So we're in the process of logistically re-laying out the whole office, and we've already done half of it. We're going to complete the other half early this fall. We're re-organizing the whole business essentially into product teams. So a product team for drapery hardware, for example, would have marketing players on the team. It would have an engineering segment, one or two engineers, for production planning. Purchasing, manufacturing, all the cross-functional groups essentially come together as a team, manage that category as a team and logistically are placed together in a team.
D&WC: Is the company looking to expand more in the fabricator area or the retail market?
Scott Fawcett, senior vice president of sales and marketing: Both of those businesses are important, and our goal is to continue to grow in both.
Clearly the essence of growth today is new products. Our most recent history has shown that new products really are the lifeblood not only of our organization, but of all organizations today and they will continue to be in the future. And whether they're retail-specific or fabricator-specific, clearly we've got to identify consumer lifestyle trends and capitalize on them with products that meet their needs.
D&WC: Does Springs conduct a lot of consumer research to find out what those trends are?
Fawcett: I believe companies should be consumer-driven and the only way to understand how the consumer thinks and acts and behaves is to do that type of research -- and we do that. We not only talk to the consumer base, but also the fabricator and decorator base. In fact, we have a decorator advisory board that we meet with to understand from their perspective what they see taking place on the consumer level because they're that much closer to it.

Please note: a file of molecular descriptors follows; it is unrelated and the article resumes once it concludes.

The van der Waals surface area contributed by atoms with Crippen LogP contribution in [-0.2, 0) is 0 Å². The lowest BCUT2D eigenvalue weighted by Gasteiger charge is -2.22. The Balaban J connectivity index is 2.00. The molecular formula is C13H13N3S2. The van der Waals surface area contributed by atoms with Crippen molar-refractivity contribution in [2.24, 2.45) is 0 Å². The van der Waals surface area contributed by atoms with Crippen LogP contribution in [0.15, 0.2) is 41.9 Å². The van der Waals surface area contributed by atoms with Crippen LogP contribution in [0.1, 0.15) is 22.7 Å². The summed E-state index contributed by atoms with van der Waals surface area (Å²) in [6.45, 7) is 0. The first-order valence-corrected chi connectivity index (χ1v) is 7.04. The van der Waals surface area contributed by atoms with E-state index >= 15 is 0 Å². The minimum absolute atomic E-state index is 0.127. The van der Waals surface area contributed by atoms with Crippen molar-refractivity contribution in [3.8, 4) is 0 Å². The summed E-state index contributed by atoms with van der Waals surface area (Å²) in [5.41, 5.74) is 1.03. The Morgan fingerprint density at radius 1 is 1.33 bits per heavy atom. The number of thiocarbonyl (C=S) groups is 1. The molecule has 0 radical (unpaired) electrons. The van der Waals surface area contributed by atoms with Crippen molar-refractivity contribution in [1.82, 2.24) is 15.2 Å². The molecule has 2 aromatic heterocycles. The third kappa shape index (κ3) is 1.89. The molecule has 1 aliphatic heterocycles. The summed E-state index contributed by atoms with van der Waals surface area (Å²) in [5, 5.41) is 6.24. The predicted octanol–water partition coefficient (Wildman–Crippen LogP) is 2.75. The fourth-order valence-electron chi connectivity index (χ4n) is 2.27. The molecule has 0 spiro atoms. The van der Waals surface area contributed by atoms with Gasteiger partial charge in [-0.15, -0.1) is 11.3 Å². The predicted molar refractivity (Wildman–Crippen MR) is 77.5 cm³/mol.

The other thing we've done is solicit the support and help of an installer advisory board. For fabricators in the commercial end of the business, time is money and ease of installation is very important. So we certainly don't want to overlook the contribution of product design as it relates to installation.
D&WC: What are some of the things this research is telling you?
Fawcett: After having talked to consumers, there are issues we believe are important to them. I think wood goes hand-in-hand with consumers who are environmentally conscious. I think environmental responsibility will always be important, not because we have to be but because we want to be. Beyond that there are consumer safety issues. We'll continue to look at products with inherent benefits as they relate to safety. AutoView clearly speaks to that issue, whether it be the elimination of cords or home security because a home owner can but a timer on it and make the home look like it's being occupied.
Consumers want immediate gratification. And that's why our new cut-to-fit in store program is becoming a big thing. We have a program for retailers in which a customer can come in with a window dimension and if a treatment in the store measures 24 inches and she needs it 23 1/4 inches, there's a machine in that store that will cut it right there.
People don't necessarily mind going through the sample books, but once they make up their minds what they want and the size they want, they want it now. Five years ago, a 10-day delivery time was acceptable, now it's become five days, soon it will be three days.
D&WC: How is technology changing window coverings products?
Fawcett: There are a couple of ways you can look at it. First of all, I think AutoView has the potential to literally revolutionize the industry, which is something, quite frankly, I think the industry will benefit from. So that's an example of a new product that has been technically driven.
But there are other effects of technology. For example, look at what's happened recently with the vertical business. If you go back four or five years, fabric verticals outsold PVC verticals, in custom products anyway. But with some of the new extrusion and embossing technologies we have, we've been able to soften the look of the PVC.
There are other things we're looking at relative to light control, whether it be a lower profile headrail, the positioning or the elimination of route holes in mini-blinds for the lift cords. Although these don't have the profound and dramatic effect as AutoView has on the industry, they are significant yet subtle product improvements.
There's also technology that has arisen out of the need to be more cost competitive. To drive down the cost of products simply because margins continue to erode throughout the entire supply chain. Our customers have to be profitable with our products or there's no need for them to sell them.
Springs Window Fashions Division
7549 Graber Rd.
Middleton, WI 53562-1096
Fax: (608) 831-2184
Manufacturer of drapery hardware, vertical, aluminum mini- and micro-blinds, one- and two-inch wood blinds and pleated, cellular and window shades.